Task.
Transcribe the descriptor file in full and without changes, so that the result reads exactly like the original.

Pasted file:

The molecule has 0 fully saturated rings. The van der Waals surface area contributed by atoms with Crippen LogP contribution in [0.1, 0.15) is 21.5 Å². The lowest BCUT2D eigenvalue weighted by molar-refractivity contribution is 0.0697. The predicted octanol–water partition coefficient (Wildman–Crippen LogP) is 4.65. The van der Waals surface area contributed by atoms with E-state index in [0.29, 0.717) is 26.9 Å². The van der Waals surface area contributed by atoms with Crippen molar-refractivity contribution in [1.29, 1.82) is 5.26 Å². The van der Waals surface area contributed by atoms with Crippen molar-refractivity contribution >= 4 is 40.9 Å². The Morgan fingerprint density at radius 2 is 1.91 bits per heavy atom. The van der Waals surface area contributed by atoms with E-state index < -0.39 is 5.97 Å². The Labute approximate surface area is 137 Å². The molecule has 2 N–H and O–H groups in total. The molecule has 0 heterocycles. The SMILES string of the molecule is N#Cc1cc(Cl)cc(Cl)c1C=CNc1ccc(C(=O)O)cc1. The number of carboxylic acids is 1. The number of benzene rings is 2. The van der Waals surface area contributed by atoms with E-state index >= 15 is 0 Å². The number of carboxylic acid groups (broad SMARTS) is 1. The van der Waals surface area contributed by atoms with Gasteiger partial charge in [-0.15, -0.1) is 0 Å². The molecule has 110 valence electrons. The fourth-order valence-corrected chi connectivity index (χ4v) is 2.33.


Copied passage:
The molecule has 0 fully saturated rings. The van der Waals surface area contributed by atoms with Crippen LogP contribution in [0.1, 0.15) is 21.5 Å². The lowest BCUT2D eigenvalue weighted by molar-refractivity contribution is 0.0697. The predicted octanol–water partition coefficient (Wildman–Crippen LogP) is 4.65. The van der Waals surface area contributed by atoms with E-state index in [0.29, 0.717) is 26.9 Å². The van der Waals surface area contributed by atoms with Crippen molar-refractivity contribution in [1.29, 1.82) is 5.26 Å². The van der Waals surface area contributed by atoms with Crippen molar-refractivity contribution >= 4 is 40.9 Å². The Morgan fingerprint density at radius 2 is 1.91 bits per heavy atom. The van der Waals surface area contributed by atoms with E-state index < -0.39 is 5.97 Å². The Labute approximate surface area is 137 Å². The molecule has 2 N–H and O–H groups in total. The molecule has 0 heterocycles. The SMILES string of the molecule is N#Cc1cc(Cl)cc(Cl)c1C=CNc1ccc(C(=O)O)cc1. The number of carboxylic acids is 1. The number of benzene rings is 2. The van der Waals surface area contributed by atoms with E-state index >= 15 is 0 Å². The number of carboxylic acid groups (broad SMARTS) is 1. The van der Waals surface area contributed by atoms with Gasteiger partial charge in [-0.15, -0.1) is 0 Å². The molecule has 110 valence electrons. The fourth-order valence-corrected chi connectivity index (χ4v) is 2.33.